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Liliana Macri is planning a trip to Italy this fall. She is looking forward to seeing her extended family, with whom she shares far more than traditions, mannerisms and physical features. The 23- year-old has beta thalassemia, a blood disorder that afflicts two of her cousins and countless others of Mediterranean descent all over the world.

Macri's disease is directly linked to her heritage. As ethnic groups enter the United States, physicians learn about a growing group of diseases that affect specific populations, ranging from hemoglobin disorders to cystic fibrosis and diabetes to Tay-Sachs. The more science uncovers about human genetics, the more apparent it is that patients' ethnic origins can provide valuable insights and clues in the diagnosis and treatment of such diseases. "Many disorders we see every day are ones that we only used to read about in textbooks," says Dr. Bertil Glader, a pediatric hematologist at Packard Children's Hospital.

As scientists and clinicians assume responsibility for caring for an increasingly diverse population, genetic and ethnic connections to disease may become clearer. And according to Dr. Ernle Young, who co-directs the Stanford Center for Biomedical Ethics, understanding and valuing cultural diversity is critical to ensure the best possible care. "I don't think many white, mainstream health care organizations are sufficiently aware of or sensitive to the cultures and values of patients from different ethnic groups," he says. "We need to develop an appreciation and respect for cultures that differ from our own."

Often the differences go beyond disease. Among some ethnic groups, organ transplantation success rates seem to differ as well, and physicians finally are beginning to understand some of the reasons why.

At a recent symposium sponsored by the biomedical ethics center, experts looked at the transplantation issue in depth. One reason for varying success rates, they agreed, is that immunogenetic differences among ethnic groups have a direct impact on the rates of rejection in organs and tissues that have been transplanted. Said Dr. Clive Callendar, who directs the Transplant Center at Howard University Hospital, "These differences perhaps explain why survival rates among blacks who undergo kidney transplants, for example, are lower than all other ethnic groups. We have fewer black organ and tissue donors, and we are relatively ignorant of the immunogenetic make-up of blacks compared to our knowledge of the immunogenetic make-up of whites."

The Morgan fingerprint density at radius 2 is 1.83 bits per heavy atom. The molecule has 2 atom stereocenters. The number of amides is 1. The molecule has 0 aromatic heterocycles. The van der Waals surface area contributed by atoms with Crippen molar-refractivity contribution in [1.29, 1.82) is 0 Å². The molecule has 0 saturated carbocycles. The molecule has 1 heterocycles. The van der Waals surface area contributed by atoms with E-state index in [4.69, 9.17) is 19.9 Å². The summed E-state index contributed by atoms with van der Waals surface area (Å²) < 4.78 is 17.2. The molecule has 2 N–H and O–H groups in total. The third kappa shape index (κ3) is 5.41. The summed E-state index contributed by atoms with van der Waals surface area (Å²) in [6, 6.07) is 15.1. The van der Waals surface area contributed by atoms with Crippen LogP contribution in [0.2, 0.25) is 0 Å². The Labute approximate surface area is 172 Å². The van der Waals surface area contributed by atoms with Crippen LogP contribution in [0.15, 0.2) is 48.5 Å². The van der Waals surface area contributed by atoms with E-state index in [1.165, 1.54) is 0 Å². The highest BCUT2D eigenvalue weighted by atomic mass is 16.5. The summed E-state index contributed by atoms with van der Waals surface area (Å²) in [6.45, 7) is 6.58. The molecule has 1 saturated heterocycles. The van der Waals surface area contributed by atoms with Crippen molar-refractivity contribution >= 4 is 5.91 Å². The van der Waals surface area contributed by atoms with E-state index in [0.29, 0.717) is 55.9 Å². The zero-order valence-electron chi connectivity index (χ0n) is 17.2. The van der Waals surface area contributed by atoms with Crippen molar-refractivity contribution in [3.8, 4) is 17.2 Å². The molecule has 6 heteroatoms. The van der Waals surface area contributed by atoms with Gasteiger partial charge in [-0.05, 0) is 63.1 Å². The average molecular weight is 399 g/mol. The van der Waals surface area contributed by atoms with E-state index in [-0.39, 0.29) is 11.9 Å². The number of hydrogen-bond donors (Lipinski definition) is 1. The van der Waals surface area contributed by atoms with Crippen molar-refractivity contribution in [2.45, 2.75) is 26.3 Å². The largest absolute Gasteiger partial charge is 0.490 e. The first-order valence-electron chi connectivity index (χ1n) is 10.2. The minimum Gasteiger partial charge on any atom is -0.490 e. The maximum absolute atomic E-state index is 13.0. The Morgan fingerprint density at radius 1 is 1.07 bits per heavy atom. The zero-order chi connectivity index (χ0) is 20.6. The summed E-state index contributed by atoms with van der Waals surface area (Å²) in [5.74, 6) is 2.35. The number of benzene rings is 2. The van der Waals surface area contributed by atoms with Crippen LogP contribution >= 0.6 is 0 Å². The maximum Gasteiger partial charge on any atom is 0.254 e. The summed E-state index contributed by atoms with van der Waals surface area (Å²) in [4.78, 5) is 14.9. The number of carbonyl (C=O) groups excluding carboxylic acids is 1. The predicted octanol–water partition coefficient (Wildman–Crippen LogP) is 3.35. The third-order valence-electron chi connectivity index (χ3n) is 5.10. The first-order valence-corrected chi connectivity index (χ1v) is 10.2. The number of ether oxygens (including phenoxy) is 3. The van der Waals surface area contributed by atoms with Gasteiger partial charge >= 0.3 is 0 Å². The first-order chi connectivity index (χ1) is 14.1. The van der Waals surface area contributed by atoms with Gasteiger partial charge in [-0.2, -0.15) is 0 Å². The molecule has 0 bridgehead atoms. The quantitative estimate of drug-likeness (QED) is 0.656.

An understanding of one facet of the genetic make-up of Native Americans has helped members of this ethnic group understand why diabetes is such a common ailment among them. In a study published in the journal Diabetes, researchers found that the disease affects more than 50 percent of Arizona's Pima Indians over the age of 35. The study suggests that this extremely high rate may be a result of the inability of the Indians' bodies to break down all the sugars they consume. The researchers also suggest that because food sources were erratic for the ancestors of the Pima, their metabolisms developed an ability to keep blood sugar levels elevated after eating in preparation for subsequent periods of famine. The bodies of Pima Indians today may not produce enough insulin, which breaks down sugars so that the body can use the energy. Today's steady supply of food and a sedentary lifestyle appear to be incompatible with the metabolism that evolved as a selective advantage by the Pima's ancestors.

Even certain hemoglobin disorders may have had some use to the ancestors of those who are affected by the diseases today. "G6PD deficiency, sickle hemoglobin, and thalassemias comprise a group of diseases that tend to occur in what is called the malarial belt of the world," Glader points out. "Some people think that the genes for these diseases must somehow be protective against malaria. Otherwise, what would be the selective advantage that has persisted through the centuries?"